Politics

Moore Accusations Divide Evangelicals

Polling in Alabama shows more than a third of evangelicals are more supportive of Moore after story broke

Evangelical leader Jerry Falwell Jr., president of Liberty University, is standing by Alabama Senate candidate Roy Moore. (Bill Clark/CQ Roll Call file photo)

Accusations that Alabama Senate candidate Roy Moore sexually abused teenage girls has roiled  evangelicals who for years have seen him as a champion.

“This is one of those excruciating decision moments for evangelicals,” Albert Mohler, president of the Southern Baptist Theological Seminary, told The Associated Press. “These allegations, if true, are devastating. If true, this is a very big deal.”

Moore gained prominence with evangelicals after his refusal while chief Justice of the Alabama Supreme Court to remove a monument of the Ten Commandments in the court, and his refusal to allow judges to administer marriage licenses to same-sex couples.

But a poll of registered Alabama voters conducted by JMC Analytics found that 37 percent of those who considered themselves evangelicals were more likely to support Moore after the allegations and 34 percent said they made no difference; 28 percent said they were less likely to support him.

The poll was conducted after the first round of accusations were reported in the Washington Post and before Beverly Young Nelson on Monday accused Moore of sexually assaulting her when she was 16.

“Evangelicals are steadily losing their moral authority in the larger public square by intensifying their uncritical loyalty to Donald Trump,” said Rev. Robert Franklin, professor of moral leadership at Emory University's Candler School of Theology. “Since this is Roy Moore and not Donald Trump, I think there may be significant disaffection with him, and increased demands for his removal from the ballot.”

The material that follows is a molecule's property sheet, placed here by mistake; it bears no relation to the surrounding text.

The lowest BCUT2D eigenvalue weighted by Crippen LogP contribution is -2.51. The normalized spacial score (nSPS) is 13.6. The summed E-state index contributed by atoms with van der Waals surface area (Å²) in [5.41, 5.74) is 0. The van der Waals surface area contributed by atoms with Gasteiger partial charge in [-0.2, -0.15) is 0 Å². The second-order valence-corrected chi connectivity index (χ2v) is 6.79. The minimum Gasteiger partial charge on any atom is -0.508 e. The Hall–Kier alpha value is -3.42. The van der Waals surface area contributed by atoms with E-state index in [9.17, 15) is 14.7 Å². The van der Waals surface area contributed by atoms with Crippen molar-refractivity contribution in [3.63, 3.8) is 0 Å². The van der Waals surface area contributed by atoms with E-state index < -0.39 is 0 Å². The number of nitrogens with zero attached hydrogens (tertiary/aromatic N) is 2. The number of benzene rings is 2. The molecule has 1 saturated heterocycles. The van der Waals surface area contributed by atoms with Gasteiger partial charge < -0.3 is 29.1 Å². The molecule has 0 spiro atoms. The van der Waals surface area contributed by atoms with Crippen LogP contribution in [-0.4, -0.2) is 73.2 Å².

Some evangelical leaders have been vociferously critical of Moore since the allegations surfaced, regardless of their stance on  Trump

Rev. Russell Moore, president of Ethics & Religious Liberty Commission for the Southern Baptist Convention, has been a vocal critic of Trump. And the reverend, who is not related to the Senate candidate, tweeted his opinion about the former Alabama Supreme Court chief justice after the latest round of allegations.

Similarly, Tony Perkins, president of the Family Research Center who has at times praised the president, called the accusations “beyond disturbing” and said if they were true, should “disqualify him.”

But the pastor of Moore’s home church, the First Baptist Church in Gallant, stood by him and called for prayer for “the entire Moore family.”

“He’s always been a man of character, of integrity, of honor, and there’s nothing in those 25 years that I’ve seen that would challenge that,” said Rev. Tom Brown.

Jerry Falwell Jr., president of Liberty University and son of the famous evangelical leader, stood by Moore in an exchange with Religion News Service.

“It comes down to a question of who is more credible in the eyes of the voters — the candidate or the accuser,” he said.

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